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Bex Exeter Israel Bruce Kay Bacchus Browne

Embattled opposition politician, Ben Exeter, left, chats with his lawyers, Israel Bruce, and Kay Bacchus-Browne, after Monday court appearance. (IWN photo)

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Opposition politician Ben Exeter and activist Shabazaah George are scheduled to return to court on April 4 for trial on charges stemming from their arrest in Kingstown on Dec. 29.

Defence lawyer, Kay Bacchus-Browne, applied for an adjournment when the case was called on Monday, as scheduled, at the Kingstown Magistrate’s Court.

Exeter, who was the main opposition New Democratic Party’s (NDP) candidate for Central Leeward in the Dec. 9 general elections, was arrested in Kingstown, on Dec. 29, where NDP and ruling Unity Labour Party (ULP) supporters had gathered in protest and support as the opening of the 10th Parliament took place.

He appeared in court on Dec. 30 and pleaded not guilty to assaulting police corporal Cuthbert Morris, resisting arrest and assaulting Granville De Freitas of Chester Cottage, causing actual bodily harm.

Two weeks later, Exeter, who is the holder of a licensed firearm, was charged with having the gun at a public meeting. He also pleaded not guilty to that charge.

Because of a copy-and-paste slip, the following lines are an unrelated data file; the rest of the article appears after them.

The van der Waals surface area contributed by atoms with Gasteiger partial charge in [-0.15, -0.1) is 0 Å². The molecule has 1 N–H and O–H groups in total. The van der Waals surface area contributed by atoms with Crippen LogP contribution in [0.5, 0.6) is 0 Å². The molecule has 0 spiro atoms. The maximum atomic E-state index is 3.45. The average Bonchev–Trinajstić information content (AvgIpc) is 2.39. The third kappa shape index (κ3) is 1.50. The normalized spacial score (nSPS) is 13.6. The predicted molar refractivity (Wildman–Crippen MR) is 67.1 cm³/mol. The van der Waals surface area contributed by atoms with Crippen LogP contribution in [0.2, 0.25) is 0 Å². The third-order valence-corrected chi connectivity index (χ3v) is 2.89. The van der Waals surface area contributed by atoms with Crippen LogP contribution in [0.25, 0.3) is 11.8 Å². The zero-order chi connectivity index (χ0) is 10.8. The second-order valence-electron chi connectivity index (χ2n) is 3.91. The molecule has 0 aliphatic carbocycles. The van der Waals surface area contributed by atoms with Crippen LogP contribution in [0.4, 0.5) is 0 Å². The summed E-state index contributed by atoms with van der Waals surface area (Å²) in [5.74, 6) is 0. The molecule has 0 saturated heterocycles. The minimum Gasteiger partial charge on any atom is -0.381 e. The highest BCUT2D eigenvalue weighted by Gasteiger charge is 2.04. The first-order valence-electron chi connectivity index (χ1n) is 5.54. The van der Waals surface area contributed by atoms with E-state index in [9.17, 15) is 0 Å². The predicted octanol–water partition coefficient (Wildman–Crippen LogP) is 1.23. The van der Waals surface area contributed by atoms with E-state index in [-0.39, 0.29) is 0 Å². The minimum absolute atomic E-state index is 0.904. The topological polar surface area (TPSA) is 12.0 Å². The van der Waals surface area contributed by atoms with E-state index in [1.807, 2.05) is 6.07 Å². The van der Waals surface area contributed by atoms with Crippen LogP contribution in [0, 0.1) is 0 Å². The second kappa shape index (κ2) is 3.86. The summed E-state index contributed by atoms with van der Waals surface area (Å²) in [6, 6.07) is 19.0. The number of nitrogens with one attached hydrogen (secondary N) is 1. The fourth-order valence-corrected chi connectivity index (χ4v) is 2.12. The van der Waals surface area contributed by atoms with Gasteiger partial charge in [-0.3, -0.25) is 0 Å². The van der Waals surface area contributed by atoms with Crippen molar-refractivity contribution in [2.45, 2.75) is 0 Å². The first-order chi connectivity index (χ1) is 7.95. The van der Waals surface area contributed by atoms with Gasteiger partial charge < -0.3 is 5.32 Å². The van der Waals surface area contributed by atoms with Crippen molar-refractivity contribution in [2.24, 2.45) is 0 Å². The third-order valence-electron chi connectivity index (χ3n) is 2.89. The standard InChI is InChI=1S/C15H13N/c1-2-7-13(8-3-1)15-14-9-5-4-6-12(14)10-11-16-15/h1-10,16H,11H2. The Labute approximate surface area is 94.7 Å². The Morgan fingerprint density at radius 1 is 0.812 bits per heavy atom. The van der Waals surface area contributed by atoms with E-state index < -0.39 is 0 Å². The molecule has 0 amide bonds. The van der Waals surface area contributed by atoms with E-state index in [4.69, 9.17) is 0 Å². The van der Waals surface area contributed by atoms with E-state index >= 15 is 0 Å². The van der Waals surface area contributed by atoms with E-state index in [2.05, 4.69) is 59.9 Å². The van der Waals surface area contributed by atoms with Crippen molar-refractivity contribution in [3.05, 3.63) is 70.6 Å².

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George, an 18-year-old NDP activist, was also arrested that day and was charged with obstructing Morris, who the Crown says was acting in due execution of his duty.

The young activist was also charged with having in his possession an offensive weapon, to wit a zapper.

George has pleaded not guilty to the charges.

Shabazaah George, right, interacts with persons after Monday's court appearance. (IWN photo)
Shabazaah George, right, interacts with persons after Monday’s court appearance. (IWN photo)

On Monday, Bacchus-Browne told magistrate Carla James that she and fellow defence counsel, Israel Bruce, had other matters in the High Court and they were not ready to proceed with the cases.

She also said that the copy of Morris’ witness statement sent to the defence was illegible.

Bacchus-Browne further told the court that a medical statement referred to by a police officer had not been disclosed to the defence.

Assistant Director of Public Prosecution, Colin John, told the court that the Crown was ready to proceed and that the defence’s request for a legible copy of the witness statement could have been granted that same day.

When the case was called on Monday, another charge of having a firearm without a permit was listed against Exeter.

“That has to be a mistake,” Bacchus-Browne said.

The magistrate commented: “That is certainly a mistake.”

The prosecution confirmed that the charge was an error.

The defence also asked the magistrate to set aside a full day for the trial.

Bacchus-Browne noted that the Crown has nine witnesses and added that the defence will call two or three.

“She told the court that the trial is likely to take “a whole day — with the best of intentions”.

“Probably longer,” Bacchus-Browne further said.